Opinion: Nintendo NX is a software platform, hardware irrelevant

While nothing has been set in stone, let alone announced, there is a lot of talk about Nintendo’s next console, currently named NX.

The platform recently had an outing via a patent application for a disc-less gaming console, potentially making it the first of the major home consoles to go disc-free.

While the rest of the world seems to be analyzing every minuscule detail about the patent and what it could mean for Nintendo, we’d like to take a moment to say that it probably doesn’t matter. A disc-free console lets Nintendo and its developers do what it should be able to: make games. And in Nintendo fashion, a move away from physical media means that it can focus on its platform as a software product rather than a hardware product.

The NX is going to be like a set-top box device that plays games, if that much wasn’t clear. But rather than looking at NX as a piece of hardware, we should understand that the box will just be the conduit to carry the NX platform.

What we’d guess to be Nintendo’s larger vision is a platform that transcends the living room and makes its wares available on multiple platforms. Something like the PlayStation tries to achieve with its CrossPlay functionality between the PS4 and Vita.

But is Nintendo able to pull it off?

Online functionality has never been Nintendo’s strong suit. They’ve been coming into their own with games like Splatoon and Mario Kart 8, but platforms like Miiverse haven’t exactly been the Xbox Live they’ve been hoping for. Then again, even Xbox has its missteps: The Master Chief Collection didn’t exactly have a smooth launch.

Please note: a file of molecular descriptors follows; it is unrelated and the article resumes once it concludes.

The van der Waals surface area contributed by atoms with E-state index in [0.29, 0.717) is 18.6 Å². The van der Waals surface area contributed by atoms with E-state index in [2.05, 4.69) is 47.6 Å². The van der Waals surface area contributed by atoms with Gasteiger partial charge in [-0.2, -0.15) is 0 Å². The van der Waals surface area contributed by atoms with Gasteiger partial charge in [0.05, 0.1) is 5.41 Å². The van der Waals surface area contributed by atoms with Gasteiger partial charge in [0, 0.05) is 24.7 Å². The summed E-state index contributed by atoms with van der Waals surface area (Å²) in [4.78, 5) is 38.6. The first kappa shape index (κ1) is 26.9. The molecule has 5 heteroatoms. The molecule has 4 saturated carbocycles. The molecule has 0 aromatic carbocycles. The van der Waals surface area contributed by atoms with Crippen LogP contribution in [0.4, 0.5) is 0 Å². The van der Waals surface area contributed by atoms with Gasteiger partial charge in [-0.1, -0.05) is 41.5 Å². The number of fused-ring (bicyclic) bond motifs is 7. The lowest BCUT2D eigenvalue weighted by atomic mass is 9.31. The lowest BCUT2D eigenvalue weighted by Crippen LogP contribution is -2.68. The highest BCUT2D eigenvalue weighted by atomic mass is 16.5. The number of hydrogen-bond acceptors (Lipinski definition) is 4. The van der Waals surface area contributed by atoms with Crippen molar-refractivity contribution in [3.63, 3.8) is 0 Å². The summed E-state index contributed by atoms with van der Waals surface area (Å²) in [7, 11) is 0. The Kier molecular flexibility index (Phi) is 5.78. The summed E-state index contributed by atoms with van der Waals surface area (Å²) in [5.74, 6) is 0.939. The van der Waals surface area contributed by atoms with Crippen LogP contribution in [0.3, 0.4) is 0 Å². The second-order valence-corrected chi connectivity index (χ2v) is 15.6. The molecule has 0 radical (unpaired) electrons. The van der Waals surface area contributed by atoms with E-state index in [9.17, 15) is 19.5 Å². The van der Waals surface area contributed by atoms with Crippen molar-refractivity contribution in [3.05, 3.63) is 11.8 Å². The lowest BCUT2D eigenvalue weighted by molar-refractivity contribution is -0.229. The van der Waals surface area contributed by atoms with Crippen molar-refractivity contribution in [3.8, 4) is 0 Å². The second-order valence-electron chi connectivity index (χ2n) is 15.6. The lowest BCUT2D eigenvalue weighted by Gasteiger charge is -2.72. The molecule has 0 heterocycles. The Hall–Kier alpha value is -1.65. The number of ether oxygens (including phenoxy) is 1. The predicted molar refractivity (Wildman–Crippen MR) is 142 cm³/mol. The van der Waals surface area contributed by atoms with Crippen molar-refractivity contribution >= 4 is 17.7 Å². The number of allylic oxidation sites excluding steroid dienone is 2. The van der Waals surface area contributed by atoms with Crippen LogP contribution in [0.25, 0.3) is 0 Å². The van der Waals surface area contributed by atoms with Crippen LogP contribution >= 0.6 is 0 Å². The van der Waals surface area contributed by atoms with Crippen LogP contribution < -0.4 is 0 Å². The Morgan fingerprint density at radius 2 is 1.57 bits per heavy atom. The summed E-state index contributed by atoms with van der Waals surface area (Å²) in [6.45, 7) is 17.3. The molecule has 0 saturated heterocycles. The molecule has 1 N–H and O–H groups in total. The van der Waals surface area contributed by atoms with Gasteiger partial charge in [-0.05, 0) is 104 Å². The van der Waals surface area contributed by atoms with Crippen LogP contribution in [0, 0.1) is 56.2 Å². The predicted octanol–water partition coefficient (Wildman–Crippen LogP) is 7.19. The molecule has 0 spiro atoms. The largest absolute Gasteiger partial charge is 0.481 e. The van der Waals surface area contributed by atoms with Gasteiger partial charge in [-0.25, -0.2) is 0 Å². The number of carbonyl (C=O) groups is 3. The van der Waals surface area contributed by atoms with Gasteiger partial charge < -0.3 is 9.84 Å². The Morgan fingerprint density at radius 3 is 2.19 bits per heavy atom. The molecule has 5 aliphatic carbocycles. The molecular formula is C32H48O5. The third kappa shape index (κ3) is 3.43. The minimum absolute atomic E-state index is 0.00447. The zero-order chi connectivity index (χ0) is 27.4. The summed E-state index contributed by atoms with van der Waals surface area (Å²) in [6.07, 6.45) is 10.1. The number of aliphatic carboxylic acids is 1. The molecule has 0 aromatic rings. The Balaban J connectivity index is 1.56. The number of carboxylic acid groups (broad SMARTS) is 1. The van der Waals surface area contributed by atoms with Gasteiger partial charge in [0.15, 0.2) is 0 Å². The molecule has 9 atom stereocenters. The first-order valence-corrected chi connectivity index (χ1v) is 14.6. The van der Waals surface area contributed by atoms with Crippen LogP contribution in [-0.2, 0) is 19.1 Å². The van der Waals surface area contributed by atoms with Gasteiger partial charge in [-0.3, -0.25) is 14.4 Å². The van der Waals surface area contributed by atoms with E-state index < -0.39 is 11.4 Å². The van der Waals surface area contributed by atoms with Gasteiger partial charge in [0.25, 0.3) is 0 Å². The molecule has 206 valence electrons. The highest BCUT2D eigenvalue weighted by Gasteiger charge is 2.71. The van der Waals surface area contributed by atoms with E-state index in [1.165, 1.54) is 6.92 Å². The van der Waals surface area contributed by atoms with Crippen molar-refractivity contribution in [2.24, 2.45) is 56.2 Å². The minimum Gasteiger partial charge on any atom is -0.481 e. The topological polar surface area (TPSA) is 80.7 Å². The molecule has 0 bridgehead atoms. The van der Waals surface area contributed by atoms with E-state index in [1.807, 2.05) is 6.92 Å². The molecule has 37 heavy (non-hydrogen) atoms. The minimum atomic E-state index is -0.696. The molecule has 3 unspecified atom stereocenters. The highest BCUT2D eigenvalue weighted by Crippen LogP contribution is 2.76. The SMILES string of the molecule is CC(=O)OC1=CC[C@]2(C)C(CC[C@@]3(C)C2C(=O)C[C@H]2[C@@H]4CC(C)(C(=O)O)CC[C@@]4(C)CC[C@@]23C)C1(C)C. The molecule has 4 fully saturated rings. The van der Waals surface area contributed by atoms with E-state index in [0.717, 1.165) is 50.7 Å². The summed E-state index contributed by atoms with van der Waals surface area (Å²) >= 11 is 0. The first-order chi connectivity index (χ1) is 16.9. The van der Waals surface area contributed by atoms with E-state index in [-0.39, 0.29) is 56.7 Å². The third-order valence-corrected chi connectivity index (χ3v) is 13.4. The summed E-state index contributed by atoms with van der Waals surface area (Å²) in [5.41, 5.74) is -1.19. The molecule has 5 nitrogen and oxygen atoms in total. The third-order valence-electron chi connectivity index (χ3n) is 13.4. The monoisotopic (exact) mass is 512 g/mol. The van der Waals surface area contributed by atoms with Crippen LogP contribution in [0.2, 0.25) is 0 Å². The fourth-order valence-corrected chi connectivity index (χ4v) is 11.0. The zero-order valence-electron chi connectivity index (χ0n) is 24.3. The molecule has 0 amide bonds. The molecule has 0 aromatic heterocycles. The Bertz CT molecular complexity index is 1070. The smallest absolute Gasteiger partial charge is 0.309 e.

Assuming Nintendo can pull off the infrastructure it needs to create a proper online experience (and admittedly, that is a big assumption), the NX could very well be the platform to beat. We’re heading away from the hardware war and into a battle between who can produce the best platform.

From a timing perspective, analysts and gamers alike seem to think that NX could launch at the end of 2016. While that seems a bit quick to us, it isn’t out of the realm of possibility. If the company could somehow muster up a new portable within a year after launch that properly capitalizes on the NX’s software features, we’d bet the company would be much more likely to rebound from its Wii U woes.

There’s a lot of conjecture floating around, and we’re all part of it. Our hopes for NX are that Nintendo is focusing on creating a software platform that will finally do what Nintendo tried to do with Wii U: create an incredible home for games to live, have them integrate with each other (especially with the company’s upcoming iOS and Android titles), and get back to the company’s focus: gaming.